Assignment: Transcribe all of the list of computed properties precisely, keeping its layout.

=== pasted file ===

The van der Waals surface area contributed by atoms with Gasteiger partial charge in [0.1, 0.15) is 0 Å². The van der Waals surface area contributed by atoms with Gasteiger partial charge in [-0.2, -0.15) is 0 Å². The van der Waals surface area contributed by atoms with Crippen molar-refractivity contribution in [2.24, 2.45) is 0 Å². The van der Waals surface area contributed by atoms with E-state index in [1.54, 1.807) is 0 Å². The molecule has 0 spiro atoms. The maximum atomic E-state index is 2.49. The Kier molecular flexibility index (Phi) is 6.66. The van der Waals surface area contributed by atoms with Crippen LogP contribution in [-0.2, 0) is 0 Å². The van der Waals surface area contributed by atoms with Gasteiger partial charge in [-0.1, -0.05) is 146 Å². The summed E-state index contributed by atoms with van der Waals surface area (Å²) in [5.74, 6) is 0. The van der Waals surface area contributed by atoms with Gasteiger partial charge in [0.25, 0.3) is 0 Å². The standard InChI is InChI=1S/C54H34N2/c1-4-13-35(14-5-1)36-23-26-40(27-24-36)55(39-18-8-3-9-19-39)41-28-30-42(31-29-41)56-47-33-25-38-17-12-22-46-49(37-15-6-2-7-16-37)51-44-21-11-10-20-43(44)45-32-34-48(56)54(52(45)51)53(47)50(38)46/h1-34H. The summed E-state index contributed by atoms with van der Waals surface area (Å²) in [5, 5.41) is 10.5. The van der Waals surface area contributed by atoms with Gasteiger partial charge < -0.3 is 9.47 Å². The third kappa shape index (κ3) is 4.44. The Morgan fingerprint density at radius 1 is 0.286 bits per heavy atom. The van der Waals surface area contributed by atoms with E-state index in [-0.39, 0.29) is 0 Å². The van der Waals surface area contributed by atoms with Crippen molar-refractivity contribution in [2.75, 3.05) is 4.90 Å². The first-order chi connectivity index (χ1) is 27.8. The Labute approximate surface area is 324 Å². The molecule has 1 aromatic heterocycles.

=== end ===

The van der Waals surface area contributed by atoms with Gasteiger partial charge in [0.1, 0.15) is 0 Å². The van der Waals surface area contributed by atoms with Gasteiger partial charge in [-0.2, -0.15) is 0 Å². The van der Waals surface area contributed by atoms with Crippen molar-refractivity contribution in [2.24, 2.45) is 0 Å². The van der Waals surface area contributed by atoms with E-state index in [1.54, 1.807) is 0 Å². The molecule has 0 spiro atoms. The maximum atomic E-state index is 2.49. The Kier molecular flexibility index (Phi) is 6.66. The van der Waals surface area contributed by atoms with Crippen LogP contribution in [-0.2, 0) is 0 Å². The van der Waals surface area contributed by atoms with Gasteiger partial charge in [-0.1, -0.05) is 146 Å². The summed E-state index contributed by atoms with van der Waals surface area (Å²) in [5.74, 6) is 0. The van der Waals surface area contributed by atoms with Gasteiger partial charge in [0.25, 0.3) is 0 Å². The standard InChI is InChI=1S/C54H34N2/c1-4-13-35(14-5-1)36-23-26-40(27-24-36)55(39-18-8-3-9-19-39)41-28-30-42(31-29-41)56-47-33-25-38-17-12-22-46-49(37-15-6-2-7-16-37)51-44-21-11-10-20-43(44)45-32-34-48(56)54(52(45)51)53(47)50(38)46/h1-34H. The summed E-state index contributed by atoms with van der Waals surface area (Å²) in [5, 5.41) is 10.5. The van der Waals surface area contributed by atoms with Gasteiger partial charge < -0.3 is 9.47 Å². The third kappa shape index (κ3) is 4.44. The Morgan fingerprint density at radius 1 is 0.286 bits per heavy atom. The van der Waals surface area contributed by atoms with E-state index in [-0.39, 0.29) is 0 Å². The van der Waals surface area contributed by atoms with Crippen molar-refractivity contribution in [2.75, 3.05) is 4.90 Å². The first-order chi connectivity index (χ1) is 27.8. The Labute approximate surface area is 324 Å². The molecule has 1 aromatic heterocycles.